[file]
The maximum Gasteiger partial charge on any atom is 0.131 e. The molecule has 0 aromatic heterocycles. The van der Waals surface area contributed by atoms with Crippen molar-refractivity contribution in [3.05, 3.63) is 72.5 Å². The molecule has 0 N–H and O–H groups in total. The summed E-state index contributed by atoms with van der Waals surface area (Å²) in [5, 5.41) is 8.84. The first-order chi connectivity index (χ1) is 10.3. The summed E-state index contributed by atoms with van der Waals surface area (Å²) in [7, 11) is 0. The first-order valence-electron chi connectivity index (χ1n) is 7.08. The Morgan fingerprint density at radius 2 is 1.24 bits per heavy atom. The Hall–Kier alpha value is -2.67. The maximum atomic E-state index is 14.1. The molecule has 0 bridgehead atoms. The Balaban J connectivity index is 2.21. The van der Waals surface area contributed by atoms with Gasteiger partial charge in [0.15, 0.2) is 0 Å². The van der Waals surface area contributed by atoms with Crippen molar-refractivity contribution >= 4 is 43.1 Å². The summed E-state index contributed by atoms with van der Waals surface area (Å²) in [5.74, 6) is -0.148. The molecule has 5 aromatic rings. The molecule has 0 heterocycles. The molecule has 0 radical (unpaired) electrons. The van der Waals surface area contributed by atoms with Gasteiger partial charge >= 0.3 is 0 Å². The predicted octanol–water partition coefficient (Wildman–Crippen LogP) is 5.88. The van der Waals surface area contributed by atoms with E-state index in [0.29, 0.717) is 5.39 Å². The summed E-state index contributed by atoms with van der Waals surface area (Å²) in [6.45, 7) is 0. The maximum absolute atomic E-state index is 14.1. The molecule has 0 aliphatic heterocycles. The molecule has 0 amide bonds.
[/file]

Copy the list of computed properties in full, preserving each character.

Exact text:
The maximum Gasteiger partial charge on any atom is 0.131 e. The molecule has 0 aromatic heterocycles. The van der Waals surface area contributed by atoms with Crippen molar-refractivity contribution in [3.05, 3.63) is 72.5 Å². The molecule has 0 N–H and O–H groups in total. The summed E-state index contributed by atoms with van der Waals surface area (Å²) in [5, 5.41) is 8.84. The first-order chi connectivity index (χ1) is 10.3. The summed E-state index contributed by atoms with van der Waals surface area (Å²) in [7, 11) is 0. The first-order valence-electron chi connectivity index (χ1n) is 7.08. The Morgan fingerprint density at radius 2 is 1.24 bits per heavy atom. The Hall–Kier alpha value is -2.67. The maximum atomic E-state index is 14.1. The molecule has 0 bridgehead atoms. The Balaban J connectivity index is 2.21. The van der Waals surface area contributed by atoms with Gasteiger partial charge in [0.15, 0.2) is 0 Å². The van der Waals surface area contributed by atoms with Crippen molar-refractivity contribution >= 4 is 43.1 Å². The summed E-state index contributed by atoms with van der Waals surface area (Å²) in [5.74, 6) is -0.148. The molecule has 5 aromatic rings. The molecule has 0 heterocycles. The molecule has 0 radical (unpaired) electrons. The van der Waals surface area contributed by atoms with Gasteiger partial charge >= 0.3 is 0 Å². The predicted octanol–water partition coefficient (Wildman–Crippen LogP) is 5.88. The van der Waals surface area contributed by atoms with E-state index in [0.29, 0.717) is 5.39 Å². The summed E-state index contributed by atoms with van der Waals surface area (Å²) in [6.45, 7) is 0. The maximum absolute atomic E-state index is 14.1. The molecule has 0 aliphatic heterocycles. The molecule has 0 amide bonds.